Advice - Paddleboarding
Simple tips to improve your time Paddleboarding
Stand-up paddleboarding (SUP) is one of the fastest growing watersports. Whether it’s on an inflatable paddleboard or a solid one, SUPing is a great way to have fun on the water and to get fit. Do it often enough and you can improve your overall fitness, in particular your core body strength, which is where the most of your paddle power will come from.
Whether you are a complete paddleboarding beginner or more experienced, it’s always useful to know a few tips and tricks to help improve your SUP experience.
- If you can, always go with a friend. It’s more fun, and they can help you if you get into difficulty.
- If you are going out alone, always tell someone where you're going and when you'll be back. Don't leave the house without a mobile phone or communication device.
- Bringing your phone to take some photos? Make sure you keep it in a waterproof pouch. That way it won’t get wet, and you can use it to call for help in an emergency too.
- Check the weather forecast and tide times before you set out. If the water is too choppy, you might find it difficult, especially if you are a beginner. And be aware, the conditions can change quickly.
- Avoid offshore winds. They will quickly blow your paddleboard far out to sea, which can make it extremely tiring and difficult to paddle back to shore.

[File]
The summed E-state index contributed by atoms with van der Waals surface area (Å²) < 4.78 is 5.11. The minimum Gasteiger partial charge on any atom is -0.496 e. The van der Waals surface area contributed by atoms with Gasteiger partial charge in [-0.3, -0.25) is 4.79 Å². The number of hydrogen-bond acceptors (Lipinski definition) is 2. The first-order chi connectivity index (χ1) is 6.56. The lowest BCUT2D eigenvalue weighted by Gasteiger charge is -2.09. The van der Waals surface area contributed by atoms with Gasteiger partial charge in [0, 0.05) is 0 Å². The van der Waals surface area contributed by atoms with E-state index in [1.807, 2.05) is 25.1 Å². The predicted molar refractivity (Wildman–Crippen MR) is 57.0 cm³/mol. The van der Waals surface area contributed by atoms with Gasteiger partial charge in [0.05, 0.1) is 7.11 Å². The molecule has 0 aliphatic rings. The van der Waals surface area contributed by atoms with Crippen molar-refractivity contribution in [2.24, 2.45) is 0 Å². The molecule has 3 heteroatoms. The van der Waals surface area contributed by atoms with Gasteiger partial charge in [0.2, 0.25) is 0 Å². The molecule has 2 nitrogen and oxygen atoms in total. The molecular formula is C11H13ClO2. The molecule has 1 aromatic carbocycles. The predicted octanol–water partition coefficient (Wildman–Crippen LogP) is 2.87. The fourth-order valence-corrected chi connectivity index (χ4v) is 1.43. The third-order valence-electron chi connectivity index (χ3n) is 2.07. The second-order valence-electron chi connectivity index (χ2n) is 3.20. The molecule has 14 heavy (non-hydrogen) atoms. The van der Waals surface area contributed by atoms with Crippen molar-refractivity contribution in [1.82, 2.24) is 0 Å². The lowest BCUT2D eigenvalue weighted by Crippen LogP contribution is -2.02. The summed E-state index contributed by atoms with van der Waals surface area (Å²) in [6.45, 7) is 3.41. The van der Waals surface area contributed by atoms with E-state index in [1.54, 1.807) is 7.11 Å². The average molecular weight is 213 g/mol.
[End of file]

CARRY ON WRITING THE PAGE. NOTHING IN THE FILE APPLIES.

- You should wear a suitable Personal Floatation Device (PFD) like a buoyancy aid. Choose one that still allows you plenty of movement so you can paddle freely. Not only will it keep you afloat, but it will also help give you time to recover should you fall in – and chances are you will!
- Wear suitable clothing for the time of year. In the winter, you will want to use a wet or dry suit. In the summer, you might be able to get away with a swim suit. But if you are going to be in the water for a long time, you might want to upgrade to something that keeps you warm.
- You should always use a paddleboard with a appropriate leash. There’s nothing more frustrating than having to swim after your paddleboard if you fall off. The leash will also help you stay connected to your board if you get into trouble and help you float. British Canoeing has some great tips to help you decide which leash is right for you.
- If you are launching on a lifeguarded beach, make sure you launch and recover between the black and white chequered flags. There should be less swimmers in this area, giving you more room to manoeuvre. Consider other water users by learning the rights of way in the surf. This can save you and others getting injured.
- Get the appropriate level of training. You might be tempted to just buy a board and head out. Having a few training sessions can teach you the right technique, so it’s more stand-up and less fall-in paddleboarding!